Photo by Erica Browne Grivas: Full of artistic touches, the garden of Daniel Sparler and Jeff Schouten is carved into a Seward Park hillside.
Photo by Erica Browne Grivas: Full of artistic touches, the garden of Daniel Sparler and Jeff Schouten is carved into a Seward Park hillside.

It’s garden tour season, which means my head has exploded several times from sheer inspiration in recent weeks. 

Nearly every garden group — and a few enterprising non-garden groups — is offering behind-the-scenes looks at beautiful, quirky, personal, jaw-dropping, ethereal, artistic gardens around Puget Sound.

The Northwest Perennial Alliance hosts a kind of mega-tour called the Hardy Plant Study Weekend. They ingeniously share the labor and audiences of the Hardy Plant Society of Oregon, the Vancouver Hardy Plant Group and the Victoria Horticultural Society by rotating the tour locations. Seattle hosted this year, for five days, only one of which was seminars.

I was only able to attend the seminars and one day of tours, but I saw eight gardens in six hours, from Seward Park to Bellevue and north Seattle. There were old and new gardens, romantic and modern gardens and everything in between. What struck me most as I dove into these gardens were two concepts that emerged from a lecture by Washington D.C. columnist and author Marianne Wilburn.

A central theme of her talk was to find takeaways from pictures or other people’s gardens by asking, “What do I like about this?” and distilling and translating the concepts to your garden. Maybe you like the high contrast of gold creeping Jenny (Lysimachia aurea) with blue catmint flowers (Nepeta mussini), or the idea of having an art piece capping a long view.

So, as I flitted about like a hummingbird with a camera, rather than focusing on individual plants, I looked for the ingredients that would give the same feel in any setting. Although, there was no getting around the thirst for specific plants that took hold — how could it not — I made an entire phone note on plants to hunt for. Iris fulva, or cinnamon iris, caught my eye in two gardens — small, elegantly wrought blossoms, but dipped in a striking yet companionable muted raspberry-copper.

I noticed what it felt like to step from under a leafy canopy to a bright open clearing. Where a seat was in just the right spot for resting after a spout of digging. The temperature and energy of color — the optimistic cool of white and green to the brazen magenta, blue and orange.

Planning my route before the tours, reading the garden descriptions, I predicted the most designed gardens would appeal to me the most — since that’s what I crave to elevate my current garden. I made sure to see the ones that had been profiled in magazines and books, or that sounded impressive first.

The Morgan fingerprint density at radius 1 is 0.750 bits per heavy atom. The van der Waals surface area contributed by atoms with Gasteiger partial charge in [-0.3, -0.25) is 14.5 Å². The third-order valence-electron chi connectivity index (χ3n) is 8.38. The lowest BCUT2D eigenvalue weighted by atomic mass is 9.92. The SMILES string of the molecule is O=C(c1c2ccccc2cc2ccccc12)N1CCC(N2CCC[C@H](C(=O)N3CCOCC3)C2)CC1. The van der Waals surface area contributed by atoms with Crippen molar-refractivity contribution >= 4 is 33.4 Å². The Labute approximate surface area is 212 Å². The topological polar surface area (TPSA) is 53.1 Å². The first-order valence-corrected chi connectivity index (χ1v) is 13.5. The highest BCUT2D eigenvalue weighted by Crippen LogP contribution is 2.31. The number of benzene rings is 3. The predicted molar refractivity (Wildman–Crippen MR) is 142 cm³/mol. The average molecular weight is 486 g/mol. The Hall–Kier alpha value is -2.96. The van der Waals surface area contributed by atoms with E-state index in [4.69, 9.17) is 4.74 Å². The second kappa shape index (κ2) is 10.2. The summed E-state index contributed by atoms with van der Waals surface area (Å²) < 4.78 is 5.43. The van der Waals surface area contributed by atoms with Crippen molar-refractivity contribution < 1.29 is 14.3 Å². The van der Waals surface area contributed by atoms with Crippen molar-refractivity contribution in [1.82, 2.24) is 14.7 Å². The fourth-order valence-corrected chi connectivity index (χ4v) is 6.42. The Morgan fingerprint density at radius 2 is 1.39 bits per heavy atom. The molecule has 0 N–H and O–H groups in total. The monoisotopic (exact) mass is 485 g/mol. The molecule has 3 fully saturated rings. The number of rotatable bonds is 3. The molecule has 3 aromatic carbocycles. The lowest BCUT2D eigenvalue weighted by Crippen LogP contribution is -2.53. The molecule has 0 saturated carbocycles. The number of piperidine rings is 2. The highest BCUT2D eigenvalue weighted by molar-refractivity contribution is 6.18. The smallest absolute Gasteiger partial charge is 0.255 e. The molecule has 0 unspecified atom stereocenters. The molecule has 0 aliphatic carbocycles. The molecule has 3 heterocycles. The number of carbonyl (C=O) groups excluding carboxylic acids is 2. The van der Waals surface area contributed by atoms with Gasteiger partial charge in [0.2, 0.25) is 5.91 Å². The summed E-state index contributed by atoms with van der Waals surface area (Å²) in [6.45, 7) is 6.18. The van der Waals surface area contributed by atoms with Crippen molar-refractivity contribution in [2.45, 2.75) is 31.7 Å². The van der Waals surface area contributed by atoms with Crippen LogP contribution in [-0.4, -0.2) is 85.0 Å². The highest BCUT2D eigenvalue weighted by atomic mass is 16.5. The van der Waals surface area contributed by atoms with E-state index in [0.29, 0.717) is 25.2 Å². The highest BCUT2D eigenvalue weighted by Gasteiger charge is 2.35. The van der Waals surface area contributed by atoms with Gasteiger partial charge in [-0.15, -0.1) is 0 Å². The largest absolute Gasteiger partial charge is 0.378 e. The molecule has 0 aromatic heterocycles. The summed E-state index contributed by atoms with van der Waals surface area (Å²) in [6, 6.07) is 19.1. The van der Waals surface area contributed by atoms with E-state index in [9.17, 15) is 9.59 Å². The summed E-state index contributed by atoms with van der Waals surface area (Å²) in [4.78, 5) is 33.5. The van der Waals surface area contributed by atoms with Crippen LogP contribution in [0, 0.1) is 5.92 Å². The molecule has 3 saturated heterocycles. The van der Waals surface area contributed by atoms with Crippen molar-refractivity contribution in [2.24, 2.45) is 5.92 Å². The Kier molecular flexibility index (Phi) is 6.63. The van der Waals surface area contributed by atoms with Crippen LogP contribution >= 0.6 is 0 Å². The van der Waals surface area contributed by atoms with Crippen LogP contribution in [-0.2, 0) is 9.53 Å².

While I was out, something else Wilburn said came back to me. She said something like,“You can tell when you look at a garden whether a gardener lives there.” Some gardens are designed with only money — these exude a sterile perfection, in the same way that hotels don’t look like home. The ingredients I think these are missing are 1. A love of plants and 2. Personality, preferably a fun kind. When those two things are present, it doesn’t matter so much if that gardener’s personality or sense of fun clashes with yours. You appreciate the authenticity. I have yet to put a bowling ball or pink flamingo in my garden, but they can make me smile in someone else’s space.

I saw a garden that was so formal and buttoned-up you could almost hear the boxwoods gasping for air. Yet it was artful in its combination of plants, color and form, and that order was consistent into the annual borders and even the pockets of woodland. It was like an impeccably tailored tuxedo I’ll never wear, but the love and care put into it made it breathtaking.

On the flip side, there was an unabashedly chaotic garden mixing handcrafted tables and art with a rusty car, but all corralled with a strong structure of pathways, sight lines and thoughtful pruning that made my heart laugh.

One garden amazed with happy collector’s plants, adorned by painted columns and mosaics — a surprise from every angle, and a labor of love over many years. Another had a drop-dead view of Lake Washington and a very cool raised bed, but what I remember are the two swings hanging by the entry for the owners’ grandkids.

One of the last I saw combined elements of all of these — plus decades of time for growth, plenty of money for moving heavy things like funky art and boulders into the garden, a leisurely journey from room to room and a perfectly placed clump of those cinnamon Iris.

So, notice what you love in gardens, art and elsewhere in the big world, and take the leap to make your garden a place you love right now. You can do it.